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For April 18, 2006 Health column:
The Independent

The Facts on Dental X-Rays
By Tareq Khalifeh, DDS

While eating sweet treats this Passover and Easter, did you get a twinge of pain from somewhere in your mouth? It’s probably time to visit the dentist for a quick look. Your dentist may have to take an x-ray to determine the cause.

The dental x-ray, or “radiograph,” is one of the dentist’s most important diagnostic tools. Radiography shows the presence and severity of tooth decay between and inside teeth and around restorations, such as crowns or existing fillings. It can also show broken or cracked teeth or bones, which happen all too frequently during sports activities. Radiography can also reveal abscesses, gum disease, bone infections, or space and alignment problems (“malocclusions”) in a child’s emerging teeth.


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When Are X-Rays Needed?
Dental radiography uses extremely low doses of radiation and is considered very safe. For example, a full-mouth x-ray series, which the dentist typically needs to assess he health of a new patient, provide only 0.038 MsV for 19 films, compared to an abdominal x-ray series, which exposes the patient to 4.060 MsV.

The cumulative impact of exposure to multiple radiation sources over a person’s lifetime does present some health risks, however. So responsible dentists are very conservative with the use of radiography, and recommend it only when needed to identify problems before they get out of hand.

Rather than follow a pre-set schedule of x-rays, for example, dentists follow guidelines published by the American Dental Association and the U.S. Food and Drug Administration, which recommend using radiation levels “As Low As Reasonably Achievable” and ordering X-rays only when diagnosis cannot be fully established without them. Capturing a full oral history, conducting a comprehensive visual examination, and obtaining copies of a patient’s prior dental x-rays are important non-radiological ways to get a complete picture of a patient’s oral health.

One of the most important ways dentists try to minimize x-ray use is encouraging frequent dental visits and good home dental care to maintain good oral health.

And, when x-rays are needed, dentists are careful to protect their patients from radiation exposure by using protective leaded aprons. A leaded thyroid collar may also be used for women of childbearing age, pregnant women, and children. (Occasionally, a pregnant woman may require an X-ray for a dental emergency that can pose a risk to the fetus or the mother. In such situations, the use of both leaded apron and a leaded thyroid collar is important.)

All of these precautions are equally important in pediatric dentistry. In general, children need X-rays more often than adults because their mouths are changing rapidly and they are more susceptible to tooth decay. For this reason, the American Academy of Pediatric Dentistry recommends X-ray examinations every six months for children with a high risk of tooth decay. Children with a low risk of tooth decay require X-rays less frequently.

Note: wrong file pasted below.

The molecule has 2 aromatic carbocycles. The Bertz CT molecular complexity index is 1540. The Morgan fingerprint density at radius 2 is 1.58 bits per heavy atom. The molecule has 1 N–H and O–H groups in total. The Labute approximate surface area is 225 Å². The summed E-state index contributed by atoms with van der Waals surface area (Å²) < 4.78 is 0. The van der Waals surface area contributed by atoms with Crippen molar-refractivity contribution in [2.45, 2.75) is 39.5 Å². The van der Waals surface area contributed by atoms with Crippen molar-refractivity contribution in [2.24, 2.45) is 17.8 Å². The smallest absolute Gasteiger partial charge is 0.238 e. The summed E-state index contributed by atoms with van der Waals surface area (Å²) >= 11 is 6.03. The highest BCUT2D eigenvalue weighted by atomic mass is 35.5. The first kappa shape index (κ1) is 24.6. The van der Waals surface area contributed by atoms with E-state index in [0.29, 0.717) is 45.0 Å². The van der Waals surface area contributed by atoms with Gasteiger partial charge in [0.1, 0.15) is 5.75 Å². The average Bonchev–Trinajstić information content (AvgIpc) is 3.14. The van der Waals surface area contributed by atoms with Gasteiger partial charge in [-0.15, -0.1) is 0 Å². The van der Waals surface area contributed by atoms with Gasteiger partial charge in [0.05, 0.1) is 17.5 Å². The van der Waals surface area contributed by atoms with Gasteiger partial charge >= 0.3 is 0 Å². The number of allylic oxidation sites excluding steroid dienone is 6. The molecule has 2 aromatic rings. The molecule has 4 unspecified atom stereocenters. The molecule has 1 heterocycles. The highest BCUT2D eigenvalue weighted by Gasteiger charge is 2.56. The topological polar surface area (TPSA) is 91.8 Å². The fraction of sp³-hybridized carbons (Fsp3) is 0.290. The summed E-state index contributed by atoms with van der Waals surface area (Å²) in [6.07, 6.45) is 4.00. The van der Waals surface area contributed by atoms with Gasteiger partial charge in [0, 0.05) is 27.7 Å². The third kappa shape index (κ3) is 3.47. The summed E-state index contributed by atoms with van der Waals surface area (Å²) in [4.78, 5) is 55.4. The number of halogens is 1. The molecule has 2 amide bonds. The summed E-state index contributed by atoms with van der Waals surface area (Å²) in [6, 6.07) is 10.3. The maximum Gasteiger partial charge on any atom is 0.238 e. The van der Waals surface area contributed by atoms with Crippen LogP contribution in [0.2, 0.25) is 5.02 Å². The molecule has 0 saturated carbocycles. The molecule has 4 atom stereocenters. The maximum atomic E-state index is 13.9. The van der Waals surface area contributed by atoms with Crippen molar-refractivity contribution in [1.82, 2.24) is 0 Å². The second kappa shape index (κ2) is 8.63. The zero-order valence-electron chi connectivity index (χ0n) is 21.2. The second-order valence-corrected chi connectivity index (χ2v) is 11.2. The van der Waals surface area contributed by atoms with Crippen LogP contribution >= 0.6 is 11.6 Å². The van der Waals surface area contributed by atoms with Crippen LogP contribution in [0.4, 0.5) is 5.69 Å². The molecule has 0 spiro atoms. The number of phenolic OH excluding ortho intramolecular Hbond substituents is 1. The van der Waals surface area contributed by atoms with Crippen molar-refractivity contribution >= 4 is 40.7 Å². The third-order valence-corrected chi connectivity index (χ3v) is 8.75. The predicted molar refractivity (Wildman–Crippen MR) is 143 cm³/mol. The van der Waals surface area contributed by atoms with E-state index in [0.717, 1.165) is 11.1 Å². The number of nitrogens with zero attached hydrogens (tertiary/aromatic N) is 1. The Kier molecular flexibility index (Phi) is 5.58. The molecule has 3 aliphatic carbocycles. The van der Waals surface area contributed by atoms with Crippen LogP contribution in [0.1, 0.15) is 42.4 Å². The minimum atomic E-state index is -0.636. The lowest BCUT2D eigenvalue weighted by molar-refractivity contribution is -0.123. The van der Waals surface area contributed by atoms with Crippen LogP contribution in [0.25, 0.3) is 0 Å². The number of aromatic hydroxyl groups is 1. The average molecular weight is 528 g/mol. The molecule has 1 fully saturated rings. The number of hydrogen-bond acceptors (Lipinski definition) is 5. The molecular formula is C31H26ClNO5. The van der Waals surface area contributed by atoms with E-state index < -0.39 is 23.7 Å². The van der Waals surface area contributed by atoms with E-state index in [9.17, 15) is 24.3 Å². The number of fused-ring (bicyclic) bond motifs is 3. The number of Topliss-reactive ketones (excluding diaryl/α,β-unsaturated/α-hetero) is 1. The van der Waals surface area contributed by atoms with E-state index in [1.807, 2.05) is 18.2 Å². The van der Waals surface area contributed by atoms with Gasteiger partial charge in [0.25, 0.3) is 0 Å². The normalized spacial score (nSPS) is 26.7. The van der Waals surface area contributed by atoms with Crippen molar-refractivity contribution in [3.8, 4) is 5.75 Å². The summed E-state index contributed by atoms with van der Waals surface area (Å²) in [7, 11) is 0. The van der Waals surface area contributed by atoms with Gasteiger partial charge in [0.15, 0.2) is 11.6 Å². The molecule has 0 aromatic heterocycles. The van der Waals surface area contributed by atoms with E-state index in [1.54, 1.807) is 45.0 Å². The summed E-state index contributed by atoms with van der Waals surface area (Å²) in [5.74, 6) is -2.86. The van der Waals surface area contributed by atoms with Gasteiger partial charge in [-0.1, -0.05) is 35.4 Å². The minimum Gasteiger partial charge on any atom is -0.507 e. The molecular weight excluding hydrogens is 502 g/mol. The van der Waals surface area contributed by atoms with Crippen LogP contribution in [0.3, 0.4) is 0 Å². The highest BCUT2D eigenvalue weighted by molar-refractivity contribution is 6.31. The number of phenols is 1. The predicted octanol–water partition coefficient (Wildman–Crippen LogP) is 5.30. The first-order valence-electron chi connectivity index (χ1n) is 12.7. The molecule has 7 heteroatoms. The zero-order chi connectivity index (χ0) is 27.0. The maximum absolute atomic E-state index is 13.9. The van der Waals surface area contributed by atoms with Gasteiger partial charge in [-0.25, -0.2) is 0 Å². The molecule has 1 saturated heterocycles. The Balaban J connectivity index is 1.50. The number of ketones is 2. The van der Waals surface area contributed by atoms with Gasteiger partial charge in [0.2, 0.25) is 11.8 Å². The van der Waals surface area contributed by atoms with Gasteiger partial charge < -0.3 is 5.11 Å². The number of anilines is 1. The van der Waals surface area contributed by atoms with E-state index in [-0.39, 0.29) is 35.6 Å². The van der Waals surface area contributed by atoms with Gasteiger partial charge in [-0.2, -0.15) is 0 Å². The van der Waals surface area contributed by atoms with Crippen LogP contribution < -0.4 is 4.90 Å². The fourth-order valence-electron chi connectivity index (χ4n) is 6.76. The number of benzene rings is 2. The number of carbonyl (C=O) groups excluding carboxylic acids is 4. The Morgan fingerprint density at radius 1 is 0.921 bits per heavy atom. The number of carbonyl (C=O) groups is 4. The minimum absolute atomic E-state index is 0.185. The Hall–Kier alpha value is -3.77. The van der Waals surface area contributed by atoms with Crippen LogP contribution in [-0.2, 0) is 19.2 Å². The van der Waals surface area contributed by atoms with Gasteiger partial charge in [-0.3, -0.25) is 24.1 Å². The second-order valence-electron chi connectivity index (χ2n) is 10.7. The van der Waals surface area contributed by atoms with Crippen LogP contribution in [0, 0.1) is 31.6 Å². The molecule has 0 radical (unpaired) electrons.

Digital Radoiography Reduces Exposure
Some dental practices are now replacing conventional x-ray with digital x-ray technology. Digital radiography offers speed, storage, and accuracy benefits that improve the quality of patient care. It also can reduce radiation exposure by 70 to 80 percent, particularly in procedures requiring multiple images.

There are several factors contributing to these benefits. One is the speed of the process. Conventional x-rays use film coated with phosphorous, which must be processed in a darkroom by immersing the film in chemical emulsifiers and fixatives before they can be viewed. Digital x-rays are visible on the computer screen instantly, eliminating the need for darkroom process completely. This provides the dentist with instant visualization of the work the dentist is doing. As a result, the dentist can reduce the number of exposures needed during a complex procedure, such as an oral implant or crown fitting.

Heightened visual accuracy is another key benefit. Digital x-rays can be enlarged, darkened, lightened, or otherwise manipulated right on-screen for better visualization.

Finally, digital radiography eliminates manual handling, storing, and retrieving of bulky x-ray films. And, in the event that a patient needs a second opinion or specialist procedure, or moves to a new location, the digital images can be electronically transmitted to any other dentist equipped with digital x-ray technology.

Digital radiography has not yet achieved critical mass, partly because it still requires even a small dental practical to make a sizeable investment. Philmont Family Dentistry is making the digital transition this month, and will also be investing this summer in another visualization technology that will use the same computer to give patients a dentist’s-eye view into their own mouths. We believe that such advances will eventually become standard practice in American dentistry.

Dr. Khalifeh owns the Philmont Family Dentistry located on Rte 217 in Philmont, NY. A graduate of the New York City School of Dentistry, he completed his residency at Albany Medical Center and practiced in Albany until 2004. For more information, call 672-4077 or visit

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